When you hear about a teen that decided to end their life it really catches you off guard. We have all been teens before and it is a hard time but to end your life is so final.
The issues of bullying, trying to "fit" in, and too many more to name really take a toll on teens. As parents and adults we need to be aware about what is happening in our schools, homes, and also be aware of your teens friends and behaviors.
It may be hard for your teen to talk to you as a parent about things that bother them and if this is the case make sure they know another adult friend who they can confide in.
Open communication is key. You may not always like what you hear but the issues children talk about are important to them. I asked my teen if she knew of any of her friends who have thought about suicide. I was not surprised but unaware when she told me she did know of a couple.
One of the main reasons, she said, was that they felt like their parents did not care about them. Another reason was trying to fit in, and when that wasn't working they were bullied.
The term bullying is referred to a lot lately and I wonder if teens know the definition - maybe they are a bully and don't know or maybe they have been bullied and don't know.
It may sound simple but really talking to your teen is the best way to find things out. I know sometimes that might not be too easy since they sometimes are not so approachable, but they really need to know they are loved daily. It is our responsibility as parents and community mentors to make sure our children know where they can go and who they can talk to if the need arises.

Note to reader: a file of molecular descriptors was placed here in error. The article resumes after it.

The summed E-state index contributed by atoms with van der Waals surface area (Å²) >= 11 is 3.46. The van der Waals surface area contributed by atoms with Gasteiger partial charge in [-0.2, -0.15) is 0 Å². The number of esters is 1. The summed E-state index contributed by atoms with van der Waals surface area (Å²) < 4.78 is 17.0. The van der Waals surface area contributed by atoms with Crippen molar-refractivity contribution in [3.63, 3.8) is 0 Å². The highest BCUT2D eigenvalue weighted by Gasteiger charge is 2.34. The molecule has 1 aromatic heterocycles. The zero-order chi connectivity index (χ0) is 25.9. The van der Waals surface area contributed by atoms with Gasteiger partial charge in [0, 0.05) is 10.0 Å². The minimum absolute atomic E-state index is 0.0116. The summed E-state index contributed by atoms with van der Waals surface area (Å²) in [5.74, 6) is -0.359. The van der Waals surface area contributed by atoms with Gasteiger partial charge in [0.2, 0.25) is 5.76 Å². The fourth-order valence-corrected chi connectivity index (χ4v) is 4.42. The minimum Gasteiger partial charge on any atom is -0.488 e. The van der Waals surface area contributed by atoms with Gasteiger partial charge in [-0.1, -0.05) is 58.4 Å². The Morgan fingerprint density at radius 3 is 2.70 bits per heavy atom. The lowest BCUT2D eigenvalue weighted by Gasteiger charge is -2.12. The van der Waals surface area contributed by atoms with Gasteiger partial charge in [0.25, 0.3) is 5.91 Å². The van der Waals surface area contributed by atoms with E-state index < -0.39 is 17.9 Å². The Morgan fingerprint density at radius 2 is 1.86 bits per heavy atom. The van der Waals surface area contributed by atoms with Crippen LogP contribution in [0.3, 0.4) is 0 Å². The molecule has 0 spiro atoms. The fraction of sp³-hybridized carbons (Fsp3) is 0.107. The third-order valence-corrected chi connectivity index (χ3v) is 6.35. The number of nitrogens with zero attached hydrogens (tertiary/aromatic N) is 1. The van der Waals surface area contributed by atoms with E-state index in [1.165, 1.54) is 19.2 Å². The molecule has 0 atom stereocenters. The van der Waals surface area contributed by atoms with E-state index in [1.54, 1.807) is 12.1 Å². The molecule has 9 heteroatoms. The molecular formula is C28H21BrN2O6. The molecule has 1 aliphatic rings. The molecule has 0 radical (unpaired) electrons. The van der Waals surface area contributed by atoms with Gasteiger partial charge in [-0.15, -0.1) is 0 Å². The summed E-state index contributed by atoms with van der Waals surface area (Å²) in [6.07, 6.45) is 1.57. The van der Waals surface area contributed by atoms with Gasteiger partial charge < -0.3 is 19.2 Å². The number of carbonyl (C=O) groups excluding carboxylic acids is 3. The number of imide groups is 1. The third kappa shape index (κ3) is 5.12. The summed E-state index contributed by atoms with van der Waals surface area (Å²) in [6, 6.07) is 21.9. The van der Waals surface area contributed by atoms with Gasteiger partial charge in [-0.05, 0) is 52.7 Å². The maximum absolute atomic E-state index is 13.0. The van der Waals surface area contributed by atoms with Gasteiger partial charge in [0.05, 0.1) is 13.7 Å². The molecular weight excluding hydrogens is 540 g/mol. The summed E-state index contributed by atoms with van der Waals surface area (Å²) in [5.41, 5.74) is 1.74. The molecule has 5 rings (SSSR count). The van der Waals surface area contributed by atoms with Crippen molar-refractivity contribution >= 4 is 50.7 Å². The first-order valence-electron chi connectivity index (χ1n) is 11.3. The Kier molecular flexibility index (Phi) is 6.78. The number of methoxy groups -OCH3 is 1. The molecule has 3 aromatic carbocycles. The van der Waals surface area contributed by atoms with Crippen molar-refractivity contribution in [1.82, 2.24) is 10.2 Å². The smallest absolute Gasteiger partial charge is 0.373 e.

I trust my child completely and there is such a thing as privacy. I will tell you that I know her friends, I know her passwords and will look at her Facebook page. I believe this is called knowledge. I let my teen know she is trusted and I just am concerned about her friends and what is being said and how it is handled. I am her parent and need to know. A suicide affects the whole family and their friends forever. We need to band together as a community and make sure our children will someday become adults and become the future.
If you see a teen today, give them a compliment or merely just say, "hi." You never know what a difference you can make.